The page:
Province. The company have bonds and guarantees and
contracts with the Province which absolutely ties British
Columbia in a knot. And should British Columbia endeavor to back away from the obligations which Bowser
has heaped upon her acting as lawyer for the Pacific and
Great Eastern and lawyer for the Government, there would
The full 12,094 miles at 50 cents per mile, would only call for $6,047, as the maximum: therefore how could
$6,962 be taken as per Public Accounts for 1913? Even if (vide 8 & 3) we allow 70 miles from Vancouver, for Mr.
Lucas to Agassiz and 509 for Mr. Sbatford to Medley, that only raises the maximum to $6336.50.
N'.B.���Thc 7 Vancouver resident members overpaid 8 miles each���56 miles excess. Are all mileages on that
basis?
Are fractions of 10 miles computed as 10 miles? or are fractions of miles computed to nearest mile as I have
taken?
* In 1915, $4,388 was paid to legislators for "mileage," of which about $281 only appears due to them for Boat- ,^
and Stage Fares, so about $4106.50 looks like "Plunder." V*'
By deducting that $281.00 yearly from the "Mileage," members collectively charged through the "Public Accounts," as paged below, I derive thc following interesting Totals:���
Year
1911
1912
1913
1914
1915
Page
48
51
50.
55
61
Mileage
Charged
$6,920.00
6.918.50
6,962.00
4,575.50
4,388.00
Boat and Stage
Fares Paid
$281.00
281.00
281.00
281.00
281.00
EXCESS
"Annexed"
$6,639.00
6,637.50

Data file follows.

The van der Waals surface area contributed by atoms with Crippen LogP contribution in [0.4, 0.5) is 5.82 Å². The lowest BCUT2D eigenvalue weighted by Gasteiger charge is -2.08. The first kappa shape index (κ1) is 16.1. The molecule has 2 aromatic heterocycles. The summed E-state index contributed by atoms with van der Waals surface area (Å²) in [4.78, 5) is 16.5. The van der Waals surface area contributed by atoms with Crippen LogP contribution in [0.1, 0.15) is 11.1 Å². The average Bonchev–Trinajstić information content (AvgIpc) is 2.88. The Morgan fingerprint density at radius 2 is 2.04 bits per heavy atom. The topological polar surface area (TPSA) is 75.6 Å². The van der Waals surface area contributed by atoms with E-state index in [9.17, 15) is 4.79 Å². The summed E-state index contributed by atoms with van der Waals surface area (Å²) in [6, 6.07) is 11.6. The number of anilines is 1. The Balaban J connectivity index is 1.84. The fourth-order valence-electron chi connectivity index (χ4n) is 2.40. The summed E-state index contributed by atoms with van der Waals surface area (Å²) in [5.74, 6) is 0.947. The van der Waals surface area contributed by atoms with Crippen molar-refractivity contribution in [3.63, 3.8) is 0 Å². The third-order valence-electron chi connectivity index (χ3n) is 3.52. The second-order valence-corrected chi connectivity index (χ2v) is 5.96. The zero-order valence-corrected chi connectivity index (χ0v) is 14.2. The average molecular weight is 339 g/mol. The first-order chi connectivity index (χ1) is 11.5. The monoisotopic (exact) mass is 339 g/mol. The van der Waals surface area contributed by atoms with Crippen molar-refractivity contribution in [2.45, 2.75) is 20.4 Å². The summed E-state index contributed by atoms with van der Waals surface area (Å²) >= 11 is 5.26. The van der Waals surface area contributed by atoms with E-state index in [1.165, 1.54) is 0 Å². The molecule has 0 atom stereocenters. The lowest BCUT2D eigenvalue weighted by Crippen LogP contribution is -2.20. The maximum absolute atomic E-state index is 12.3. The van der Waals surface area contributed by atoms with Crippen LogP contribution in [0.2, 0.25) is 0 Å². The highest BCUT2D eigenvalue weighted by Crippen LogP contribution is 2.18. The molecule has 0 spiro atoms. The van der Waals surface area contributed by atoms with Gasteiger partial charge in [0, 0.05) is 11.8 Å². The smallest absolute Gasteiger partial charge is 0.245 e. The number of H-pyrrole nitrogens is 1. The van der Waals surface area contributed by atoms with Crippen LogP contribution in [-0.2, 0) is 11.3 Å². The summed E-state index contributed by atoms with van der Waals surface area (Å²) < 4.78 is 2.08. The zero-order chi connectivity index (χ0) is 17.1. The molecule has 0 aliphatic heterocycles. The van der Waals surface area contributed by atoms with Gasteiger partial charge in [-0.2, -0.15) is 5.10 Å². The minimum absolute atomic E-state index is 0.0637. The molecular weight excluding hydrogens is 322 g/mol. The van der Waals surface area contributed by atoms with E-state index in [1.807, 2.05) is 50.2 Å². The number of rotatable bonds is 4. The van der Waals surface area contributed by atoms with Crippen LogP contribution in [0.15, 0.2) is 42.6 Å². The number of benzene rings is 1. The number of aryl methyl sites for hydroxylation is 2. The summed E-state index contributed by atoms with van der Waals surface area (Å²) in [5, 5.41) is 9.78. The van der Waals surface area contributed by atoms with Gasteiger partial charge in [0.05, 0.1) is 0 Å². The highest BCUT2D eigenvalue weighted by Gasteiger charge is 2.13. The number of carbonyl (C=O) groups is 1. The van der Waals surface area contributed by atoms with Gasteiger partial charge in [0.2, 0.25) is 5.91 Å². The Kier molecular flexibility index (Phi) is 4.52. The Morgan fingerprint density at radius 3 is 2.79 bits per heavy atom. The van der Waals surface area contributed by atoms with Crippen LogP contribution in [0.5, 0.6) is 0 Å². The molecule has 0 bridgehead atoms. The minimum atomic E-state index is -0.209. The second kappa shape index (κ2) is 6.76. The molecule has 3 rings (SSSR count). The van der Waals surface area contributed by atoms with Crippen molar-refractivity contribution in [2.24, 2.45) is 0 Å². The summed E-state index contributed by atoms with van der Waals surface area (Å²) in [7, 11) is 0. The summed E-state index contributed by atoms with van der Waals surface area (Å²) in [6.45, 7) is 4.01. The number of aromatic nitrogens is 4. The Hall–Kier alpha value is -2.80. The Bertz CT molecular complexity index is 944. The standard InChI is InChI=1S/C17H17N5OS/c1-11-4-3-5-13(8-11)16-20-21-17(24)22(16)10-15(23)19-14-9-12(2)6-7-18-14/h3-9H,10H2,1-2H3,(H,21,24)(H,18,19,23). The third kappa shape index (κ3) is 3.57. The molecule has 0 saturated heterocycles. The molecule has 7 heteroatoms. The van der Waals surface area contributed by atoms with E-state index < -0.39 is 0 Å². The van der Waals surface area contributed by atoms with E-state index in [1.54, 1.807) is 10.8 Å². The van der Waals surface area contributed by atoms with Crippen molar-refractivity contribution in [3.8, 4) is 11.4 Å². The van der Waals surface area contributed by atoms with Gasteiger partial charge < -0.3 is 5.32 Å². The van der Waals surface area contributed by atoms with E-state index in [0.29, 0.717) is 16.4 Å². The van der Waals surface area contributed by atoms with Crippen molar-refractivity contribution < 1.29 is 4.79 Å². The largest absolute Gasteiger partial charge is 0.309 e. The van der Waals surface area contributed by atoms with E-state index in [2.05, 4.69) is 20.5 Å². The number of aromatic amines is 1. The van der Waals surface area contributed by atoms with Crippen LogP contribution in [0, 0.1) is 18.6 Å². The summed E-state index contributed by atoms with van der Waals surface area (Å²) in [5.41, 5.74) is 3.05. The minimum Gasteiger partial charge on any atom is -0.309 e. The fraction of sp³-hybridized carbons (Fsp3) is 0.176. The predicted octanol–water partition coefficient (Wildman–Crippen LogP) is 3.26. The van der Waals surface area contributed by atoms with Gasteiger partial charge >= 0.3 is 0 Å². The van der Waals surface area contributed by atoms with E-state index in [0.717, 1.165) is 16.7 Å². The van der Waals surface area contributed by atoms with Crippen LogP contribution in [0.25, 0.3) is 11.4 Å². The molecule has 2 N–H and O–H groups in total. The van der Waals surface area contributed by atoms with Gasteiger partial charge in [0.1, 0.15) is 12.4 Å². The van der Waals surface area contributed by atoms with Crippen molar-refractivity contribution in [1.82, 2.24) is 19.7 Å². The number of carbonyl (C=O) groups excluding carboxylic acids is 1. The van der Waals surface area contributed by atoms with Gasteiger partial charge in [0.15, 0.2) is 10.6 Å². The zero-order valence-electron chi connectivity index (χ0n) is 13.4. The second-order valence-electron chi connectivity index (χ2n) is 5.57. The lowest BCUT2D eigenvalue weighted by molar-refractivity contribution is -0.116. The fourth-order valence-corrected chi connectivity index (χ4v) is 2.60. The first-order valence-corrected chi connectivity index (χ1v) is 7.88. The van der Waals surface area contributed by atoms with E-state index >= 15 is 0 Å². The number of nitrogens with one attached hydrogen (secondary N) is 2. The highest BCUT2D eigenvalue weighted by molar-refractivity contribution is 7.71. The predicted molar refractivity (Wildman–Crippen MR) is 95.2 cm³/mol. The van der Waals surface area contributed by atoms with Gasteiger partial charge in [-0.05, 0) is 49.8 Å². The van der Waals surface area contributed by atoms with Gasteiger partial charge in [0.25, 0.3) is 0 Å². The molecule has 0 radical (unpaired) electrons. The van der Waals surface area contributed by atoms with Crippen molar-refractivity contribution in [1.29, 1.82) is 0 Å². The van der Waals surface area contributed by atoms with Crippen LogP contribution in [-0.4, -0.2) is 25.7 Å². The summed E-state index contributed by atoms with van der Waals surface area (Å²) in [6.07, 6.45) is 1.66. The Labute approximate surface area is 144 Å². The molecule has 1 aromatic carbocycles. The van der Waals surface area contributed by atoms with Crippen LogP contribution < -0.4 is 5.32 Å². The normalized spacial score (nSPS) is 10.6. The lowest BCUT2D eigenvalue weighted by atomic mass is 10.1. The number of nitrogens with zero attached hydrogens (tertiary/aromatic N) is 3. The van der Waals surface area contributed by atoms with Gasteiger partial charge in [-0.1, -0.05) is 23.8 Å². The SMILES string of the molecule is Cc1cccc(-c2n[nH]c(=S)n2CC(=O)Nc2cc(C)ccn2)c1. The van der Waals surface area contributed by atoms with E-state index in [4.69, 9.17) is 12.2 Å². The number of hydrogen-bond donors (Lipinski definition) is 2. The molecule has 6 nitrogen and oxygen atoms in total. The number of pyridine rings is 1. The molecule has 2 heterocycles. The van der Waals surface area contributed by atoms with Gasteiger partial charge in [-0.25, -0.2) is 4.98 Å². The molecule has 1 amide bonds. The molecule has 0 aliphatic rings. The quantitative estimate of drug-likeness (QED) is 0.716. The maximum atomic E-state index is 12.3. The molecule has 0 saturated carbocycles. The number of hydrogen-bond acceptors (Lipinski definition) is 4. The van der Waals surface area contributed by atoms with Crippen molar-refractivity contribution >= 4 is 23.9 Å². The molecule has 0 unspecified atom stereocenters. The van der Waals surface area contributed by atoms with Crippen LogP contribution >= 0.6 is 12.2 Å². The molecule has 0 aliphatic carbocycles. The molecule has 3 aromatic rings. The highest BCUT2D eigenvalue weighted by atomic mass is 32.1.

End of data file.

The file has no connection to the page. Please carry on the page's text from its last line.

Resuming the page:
6,681.00
4,294.50
4,107.00
TOTALS,       $29,764.00
$1,405.00
 ���** $28,359.00���Since Mr. Bowser's Railway Act.
Now, I ask the "Public Accounts Committee" to declare whether the following Ministers, while residing in
Victoria, were not legally debarred from drawing any "Mileage?" and whether they did or did not wrongly draw
the amounts shown against their names below, in each of thc years 1911, 1912 and1 1913���viz.: Messrs. Bowser,
$40.00; Ellison, $190.50; Ross, $423.50; Taylor, $190.00, and Young, $454.00, and the Total Excess each'drew since
1910?
Yours   faithfully,
MOSES B. COTSWORTH.
X\ S\TT'RD.\V.   \PRIL 1, 1916
SATURDAY   CHINOOK
THREE
RENTAL LIST
We are Inning a number of calls for five and -even room
houses, iu different parts of the Cily. We shall be glad to have
your linings. \,, charge unless results obtained. Se, ���-. Rental
Department
North West Trust Company, Limited
509   Richards  Street Seymour 74-Ji
I
Municipal Bonds
���iiiiii